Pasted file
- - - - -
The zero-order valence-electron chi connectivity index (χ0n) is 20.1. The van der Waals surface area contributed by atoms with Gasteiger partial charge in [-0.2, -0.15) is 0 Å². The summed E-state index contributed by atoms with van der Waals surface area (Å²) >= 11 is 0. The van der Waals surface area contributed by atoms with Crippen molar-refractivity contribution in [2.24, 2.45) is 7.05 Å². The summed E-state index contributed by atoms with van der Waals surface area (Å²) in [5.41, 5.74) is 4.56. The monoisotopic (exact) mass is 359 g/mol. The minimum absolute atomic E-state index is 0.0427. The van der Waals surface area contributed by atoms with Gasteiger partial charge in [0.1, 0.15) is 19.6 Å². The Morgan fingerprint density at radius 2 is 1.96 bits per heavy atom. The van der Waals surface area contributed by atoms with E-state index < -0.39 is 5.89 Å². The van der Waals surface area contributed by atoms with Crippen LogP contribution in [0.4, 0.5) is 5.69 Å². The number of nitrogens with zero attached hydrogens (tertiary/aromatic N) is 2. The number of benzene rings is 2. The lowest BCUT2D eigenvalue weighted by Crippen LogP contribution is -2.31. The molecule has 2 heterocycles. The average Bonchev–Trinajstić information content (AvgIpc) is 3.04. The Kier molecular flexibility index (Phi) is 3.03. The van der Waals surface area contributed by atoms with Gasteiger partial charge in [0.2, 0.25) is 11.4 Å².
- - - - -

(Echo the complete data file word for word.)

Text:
The zero-order valence-electron chi connectivity index (χ0n) is 20.1. The van der Waals surface area contributed by atoms with Gasteiger partial charge in [-0.2, -0.15) is 0 Å². The summed E-state index contributed by atoms with van der Waals surface area (Å²) >= 11 is 0. The van der Waals surface area contributed by atoms with Crippen molar-refractivity contribution in [2.24, 2.45) is 7.05 Å². The summed E-state index contributed by atoms with van der Waals surface area (Å²) in [5.41, 5.74) is 4.56. The monoisotopic (exact) mass is 359 g/mol. The minimum absolute atomic E-state index is 0.0427. The van der Waals surface area contributed by atoms with Gasteiger partial charge in [0.1, 0.15) is 19.6 Å². The Morgan fingerprint density at radius 2 is 1.96 bits per heavy atom. The van der Waals surface area contributed by atoms with E-state index < -0.39 is 5.89 Å². The van der Waals surface area contributed by atoms with Crippen LogP contribution in [0.4, 0.5) is 5.69 Å². The number of nitrogens with zero attached hydrogens (tertiary/aromatic N) is 2. The number of benzene rings is 2. The lowest BCUT2D eigenvalue weighted by Crippen LogP contribution is -2.31. The molecule has 2 heterocycles. The average Bonchev–Trinajstić information content (AvgIpc) is 3.04. The Kier molecular flexibility index (Phi) is 3.03. The van der Waals surface area contributed by atoms with Gasteiger partial charge in [0.2, 0.25) is 11.4 Å².